Davies and Shakespeare

Published 22 Dec 2016

Robertson Davies and William Shakespeare: A Comparison of Style


Robertson Davies’s style has much in common with William Shakespeare’s “Macbeth”. It is also mystical, theatrical and sometimes ironical. Naturally, it is difficult to compare great William Shakespeare with Robertson Davies, but it seems, both of them create works of great talent. Although William Shakespeare and Robertson Davies belong to different epochs, they have much in common in some options of style like ideas, themes, information, issues and language. The present paper compares the elements of style of William Shakespeare and Robertson Davies by the example of their “Fifth Business” and “Macbeth”.

William Shakespeare and Robertson Davies: Comparison of Style

When you read the novels written by other writers, you have the feeling that the main characters are portrayed unnaturally, because they act, move, speak and show their feelings artificially and unnaturally. In contrast to them, “Fifth Business” (the first part of “Deptford Trilogy”) and “Macbeth” are the chronicles of life, full of emotions and feelings. Both works are full of irony, satire, vivid images and theatrical words that make the reader to live the life of the heroes. The writers create their main characters with such a talent, that they seem to be alive with all their passions and troubles.

“Fifth Business” and “Macbeth” were hardly creates as a parody of mankind. On contrary, these works explore the conflicts and try to find solutions for the most important human problems. Both of them speak about the life. “Fifth Business” tells about friendship and enmity of two people, about their lives and mysteries. The main character of the story is Dunstan Ramsey, the former teacher at Colborne, who wants to understand the meaning of life. “Fifth Business” is a story of self-sacrifice. “Macbeth”, probably, cannot be called a story of self-sacrifice, but rather a story of crisis and fatal effects of power (Boyce 217).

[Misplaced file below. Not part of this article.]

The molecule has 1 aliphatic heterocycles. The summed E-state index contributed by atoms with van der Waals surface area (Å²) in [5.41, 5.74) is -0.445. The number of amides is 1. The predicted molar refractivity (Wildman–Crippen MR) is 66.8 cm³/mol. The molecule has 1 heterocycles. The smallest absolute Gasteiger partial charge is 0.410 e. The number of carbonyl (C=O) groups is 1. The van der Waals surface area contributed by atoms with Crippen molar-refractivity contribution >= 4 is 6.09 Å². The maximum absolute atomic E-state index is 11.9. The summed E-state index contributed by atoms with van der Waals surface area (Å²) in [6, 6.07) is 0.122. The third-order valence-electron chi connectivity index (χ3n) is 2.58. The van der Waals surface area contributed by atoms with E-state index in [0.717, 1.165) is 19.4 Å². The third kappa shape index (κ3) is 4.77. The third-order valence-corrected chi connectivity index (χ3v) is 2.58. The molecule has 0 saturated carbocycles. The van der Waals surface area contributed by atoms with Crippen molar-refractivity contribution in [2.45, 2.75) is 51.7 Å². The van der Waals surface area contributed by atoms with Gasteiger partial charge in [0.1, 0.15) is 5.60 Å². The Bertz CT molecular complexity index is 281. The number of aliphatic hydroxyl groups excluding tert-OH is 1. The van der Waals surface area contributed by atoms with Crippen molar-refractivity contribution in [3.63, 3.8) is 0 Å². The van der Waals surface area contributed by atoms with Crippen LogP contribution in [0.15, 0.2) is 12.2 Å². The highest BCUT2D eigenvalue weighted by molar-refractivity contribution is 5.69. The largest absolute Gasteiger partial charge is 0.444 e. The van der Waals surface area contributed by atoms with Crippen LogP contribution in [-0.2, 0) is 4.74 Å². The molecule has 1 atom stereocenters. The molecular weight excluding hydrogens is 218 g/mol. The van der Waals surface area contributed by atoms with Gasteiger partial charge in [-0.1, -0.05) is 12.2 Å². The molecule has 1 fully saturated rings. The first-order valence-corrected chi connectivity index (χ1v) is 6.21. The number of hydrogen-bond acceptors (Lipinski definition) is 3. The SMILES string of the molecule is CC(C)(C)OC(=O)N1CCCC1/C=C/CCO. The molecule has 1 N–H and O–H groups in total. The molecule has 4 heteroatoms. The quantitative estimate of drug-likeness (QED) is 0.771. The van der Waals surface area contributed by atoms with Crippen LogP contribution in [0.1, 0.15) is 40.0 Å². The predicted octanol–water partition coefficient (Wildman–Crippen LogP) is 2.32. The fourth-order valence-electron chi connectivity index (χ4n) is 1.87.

William Shakespeare and Robertson Davies present their own picture of the world and the role of people. They reexamine the history and create a new myth. Shakespeare masterly uses metaphors to express the conflicts of two principles: humanity and mean tricks based on egoism and profit. Shakespeare expresses the tragedy of the situation. According to Shakespeare, the destiny of every person is determined by the way he behaves. He masterly shows how the best people, talented and intelligent, die under the influence of the evil. In “Macbeth” he shows how evil can easily have a strong hold on the mind and ruins the lives.

Shakespeare’s style is known for its large scale. Similar to Robertson Davies he expresses a wide range of interests and thoughts. In these works we can find a wide range of prototypes, epochs, nations, social and even political conflicts. The wealth of fantasy, mystics, impetuous actions, richness of characters, strength of passions and emotions are typical for “Fifth Business” and “Macbeth”. The writers express the blossom of personality, and the wealth of life with its rich colors and different forms, where there is a room for sincerity, courage and cowardice, love and hatred. At the same time, all these opposite feelings are brought into the unity and the works are very balanced.